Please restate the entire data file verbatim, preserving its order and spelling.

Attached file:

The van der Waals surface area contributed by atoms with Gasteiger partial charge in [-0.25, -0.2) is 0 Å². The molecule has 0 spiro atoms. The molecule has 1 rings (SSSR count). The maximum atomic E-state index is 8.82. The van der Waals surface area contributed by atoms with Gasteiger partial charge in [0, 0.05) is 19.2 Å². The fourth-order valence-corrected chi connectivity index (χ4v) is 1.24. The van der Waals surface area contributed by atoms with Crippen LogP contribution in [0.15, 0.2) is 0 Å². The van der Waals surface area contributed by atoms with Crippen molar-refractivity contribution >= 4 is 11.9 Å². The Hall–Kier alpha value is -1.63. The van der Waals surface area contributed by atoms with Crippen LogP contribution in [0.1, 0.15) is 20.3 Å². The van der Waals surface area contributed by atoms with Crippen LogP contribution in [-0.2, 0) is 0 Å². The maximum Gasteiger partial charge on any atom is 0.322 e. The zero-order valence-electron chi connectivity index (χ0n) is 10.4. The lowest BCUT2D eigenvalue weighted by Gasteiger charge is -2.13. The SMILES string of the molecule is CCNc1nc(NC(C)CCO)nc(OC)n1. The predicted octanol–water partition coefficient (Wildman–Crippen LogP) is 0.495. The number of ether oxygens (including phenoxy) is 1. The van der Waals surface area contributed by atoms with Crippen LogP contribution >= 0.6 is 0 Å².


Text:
The van der Waals surface area contributed by atoms with Gasteiger partial charge in [-0.25, -0.2) is 0 Å². The molecule has 0 spiro atoms. The molecule has 1 rings (SSSR count). The maximum atomic E-state index is 8.82. The van der Waals surface area contributed by atoms with Gasteiger partial charge in [0, 0.05) is 19.2 Å². The fourth-order valence-corrected chi connectivity index (χ4v) is 1.24. The van der Waals surface area contributed by atoms with Crippen LogP contribution in [0.15, 0.2) is 0 Å². The van der Waals surface area contributed by atoms with Crippen molar-refractivity contribution >= 4 is 11.9 Å². The Hall–Kier alpha value is -1.63. The van der Waals surface area contributed by atoms with Crippen LogP contribution in [0.1, 0.15) is 20.3 Å². The van der Waals surface area contributed by atoms with Crippen LogP contribution in [-0.2, 0) is 0 Å². The maximum Gasteiger partial charge on any atom is 0.322 e. The zero-order valence-electron chi connectivity index (χ0n) is 10.4. The lowest BCUT2D eigenvalue weighted by Gasteiger charge is -2.13. The SMILES string of the molecule is CCNc1nc(NC(C)CCO)nc(OC)n1. The predicted octanol–water partition coefficient (Wildman–Crippen LogP) is 0.495. The number of ether oxygens (including phenoxy) is 1. The van der Waals surface area contributed by atoms with Crippen LogP contribution >= 0.6 is 0 Å².